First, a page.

Todd A. Ward, PhD, BCBA-D is the President and Founder of bSci21Media, LLC, which owns the top behavior analytic media outlet in the world, bSci21.org. bSci21Media aims to disseminate behavior analysis to the world and to support ABA companies around the globe through the Behavioral Science in the 21st Century blog and its subsidiaries, bSciEntrepreneurial, bSciWebDesign, bSciWriting, bSciStudios and the ABA Outside the Box CEU series. Dr. Ward received his PhD in behavior analysis from the University of Nevada, Reno under Dr. Ramona Houmanfar. He has served as a Guest Associate Editor of the Journal of Organizational Behavior Management, and as an Editorial Board member of Behavior and Social Issues. Dr. Ward has also provided ABA services to children and adults with various developmental disabilities in day centers, in-home, residential, and school settings, and previously served as Faculty Director of Behavior Analysis Online at the University of North Texas. Dr. Ward is passionate about disseminating behavior analysis to the world and growing the field through entrepreneurship. Todd can be reached at [email protected]
*Paid content by Verbal Beginnings.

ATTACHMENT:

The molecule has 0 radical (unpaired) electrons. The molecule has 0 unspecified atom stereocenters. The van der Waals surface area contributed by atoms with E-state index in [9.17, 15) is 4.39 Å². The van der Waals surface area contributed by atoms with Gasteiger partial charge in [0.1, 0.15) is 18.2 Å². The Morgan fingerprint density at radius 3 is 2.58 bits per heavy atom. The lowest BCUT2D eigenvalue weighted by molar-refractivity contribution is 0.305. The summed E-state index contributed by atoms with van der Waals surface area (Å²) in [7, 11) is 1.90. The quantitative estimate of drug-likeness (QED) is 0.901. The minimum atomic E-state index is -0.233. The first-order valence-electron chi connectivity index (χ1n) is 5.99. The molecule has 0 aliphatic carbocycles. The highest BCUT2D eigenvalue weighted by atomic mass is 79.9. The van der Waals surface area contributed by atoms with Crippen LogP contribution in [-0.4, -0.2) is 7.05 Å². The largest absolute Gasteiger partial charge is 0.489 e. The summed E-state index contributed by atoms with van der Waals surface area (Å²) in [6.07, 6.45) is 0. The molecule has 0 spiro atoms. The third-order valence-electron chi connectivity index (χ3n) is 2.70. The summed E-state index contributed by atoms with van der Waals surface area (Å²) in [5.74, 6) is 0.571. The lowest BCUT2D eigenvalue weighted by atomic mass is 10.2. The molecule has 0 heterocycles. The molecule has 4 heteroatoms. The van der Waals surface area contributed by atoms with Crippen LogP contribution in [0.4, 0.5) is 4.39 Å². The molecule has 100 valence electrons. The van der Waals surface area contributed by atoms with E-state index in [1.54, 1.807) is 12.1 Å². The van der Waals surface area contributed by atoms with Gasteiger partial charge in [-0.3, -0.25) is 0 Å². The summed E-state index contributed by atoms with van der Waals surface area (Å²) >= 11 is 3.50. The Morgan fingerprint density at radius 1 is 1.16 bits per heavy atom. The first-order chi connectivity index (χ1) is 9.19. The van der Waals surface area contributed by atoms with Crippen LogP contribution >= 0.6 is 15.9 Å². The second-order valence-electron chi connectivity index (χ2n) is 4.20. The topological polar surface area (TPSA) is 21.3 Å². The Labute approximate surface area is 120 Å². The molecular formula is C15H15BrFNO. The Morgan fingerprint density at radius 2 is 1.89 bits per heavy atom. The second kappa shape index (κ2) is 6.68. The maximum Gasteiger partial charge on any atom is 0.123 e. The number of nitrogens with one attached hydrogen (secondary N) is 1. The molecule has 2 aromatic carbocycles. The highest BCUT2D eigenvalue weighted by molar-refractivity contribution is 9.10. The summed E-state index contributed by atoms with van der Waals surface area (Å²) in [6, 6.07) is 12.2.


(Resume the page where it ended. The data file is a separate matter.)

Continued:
I often think that early intervention this way. It seems to me that early intervention teaches a person, who does not contact positive reinforcement with the ease that other children do, to contact reinforcement by suggesting that, rather than escaping from the aversive confusion of the world, the child do something that he/she can do and then contact positive reinforcement. The effect of this is that the child learns that it is possible (probable) to contact reinforcement in the response environment in which they find themselves, and some of that experience becomes a generalized automatic (self-provided) contingency. It is critical for this to happen in a person’s life because without the experience of learning that positive reinforcement is available to receive, the child is left to a frightening, confusing, often verbal, world from which s/he is challenged to constantly escape. As this punitive confusion builds, this establishing operation eventually and respondently elicits aggression as it would for any organism who contacted this level of punishment. Unfortunately, this aggressive behavior also has operant escape properties and, if left to this cycle of elicited aggression and operant escape, “melt-down” behavior is quickly shaped up in an automatic negative reinforcement paradigm, now often verbally self-provided, to escape this difficult and confusing world. Early intervention interferes with this cycle with an escape-extinction procedure which offers something the child can do. The general format of the procedure is, “Honey, don’t do that, do this– that’s right!” Programs that provide developmental response sequencing may be helpful for choosing the next skill to acquire, but withholding reinforcement for the automatic negative reinforced escape response to the on-going punitive, often verbal, establishing operations presented to these special individuals is the key to allowing them to learn productive behavior instead of the “life-saving” escape behavior (e.g., “melt-downs”) that crowds out all other responding capable of contacting positive reinforcement. I’m a big proponent of early intervention.